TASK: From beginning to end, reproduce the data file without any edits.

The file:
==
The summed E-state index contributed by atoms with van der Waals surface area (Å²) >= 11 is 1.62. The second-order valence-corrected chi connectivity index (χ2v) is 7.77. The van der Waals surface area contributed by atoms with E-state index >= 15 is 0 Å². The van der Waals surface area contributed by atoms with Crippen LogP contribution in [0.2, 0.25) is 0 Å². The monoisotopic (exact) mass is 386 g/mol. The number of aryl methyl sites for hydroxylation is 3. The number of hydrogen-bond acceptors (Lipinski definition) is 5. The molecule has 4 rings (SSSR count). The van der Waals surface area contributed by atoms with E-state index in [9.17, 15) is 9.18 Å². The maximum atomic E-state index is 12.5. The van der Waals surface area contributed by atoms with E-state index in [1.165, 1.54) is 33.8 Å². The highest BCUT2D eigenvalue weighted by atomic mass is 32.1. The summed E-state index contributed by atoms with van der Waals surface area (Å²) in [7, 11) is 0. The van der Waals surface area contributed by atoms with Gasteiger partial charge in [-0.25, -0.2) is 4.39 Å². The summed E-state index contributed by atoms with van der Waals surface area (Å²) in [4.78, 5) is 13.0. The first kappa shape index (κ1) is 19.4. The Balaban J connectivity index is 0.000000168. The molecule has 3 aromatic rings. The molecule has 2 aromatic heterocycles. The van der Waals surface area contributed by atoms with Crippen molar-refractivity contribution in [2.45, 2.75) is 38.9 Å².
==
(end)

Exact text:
The summed E-state index contributed by atoms with van der Waals surface area (Å²) >= 11 is 1.62. The second-order valence-corrected chi connectivity index (χ2v) is 7.77. The van der Waals surface area contributed by atoms with E-state index >= 15 is 0 Å². The van der Waals surface area contributed by atoms with Crippen LogP contribution in [0.2, 0.25) is 0 Å². The monoisotopic (exact) mass is 386 g/mol. The number of aryl methyl sites for hydroxylation is 3. The number of hydrogen-bond acceptors (Lipinski definition) is 5. The molecule has 4 rings (SSSR count). The van der Waals surface area contributed by atoms with E-state index in [9.17, 15) is 9.18 Å². The maximum atomic E-state index is 12.5. The van der Waals surface area contributed by atoms with E-state index in [1.165, 1.54) is 33.8 Å². The highest BCUT2D eigenvalue weighted by atomic mass is 32.1. The summed E-state index contributed by atoms with van der Waals surface area (Å²) in [7, 11) is 0. The van der Waals surface area contributed by atoms with Gasteiger partial charge in [-0.25, -0.2) is 4.39 Å². The summed E-state index contributed by atoms with van der Waals surface area (Å²) in [4.78, 5) is 13.0. The first kappa shape index (κ1) is 19.4. The Balaban J connectivity index is 0.000000168. The molecule has 3 aromatic rings. The molecule has 2 aromatic heterocycles. The van der Waals surface area contributed by atoms with Crippen molar-refractivity contribution in [2.45, 2.75) is 38.9 Å².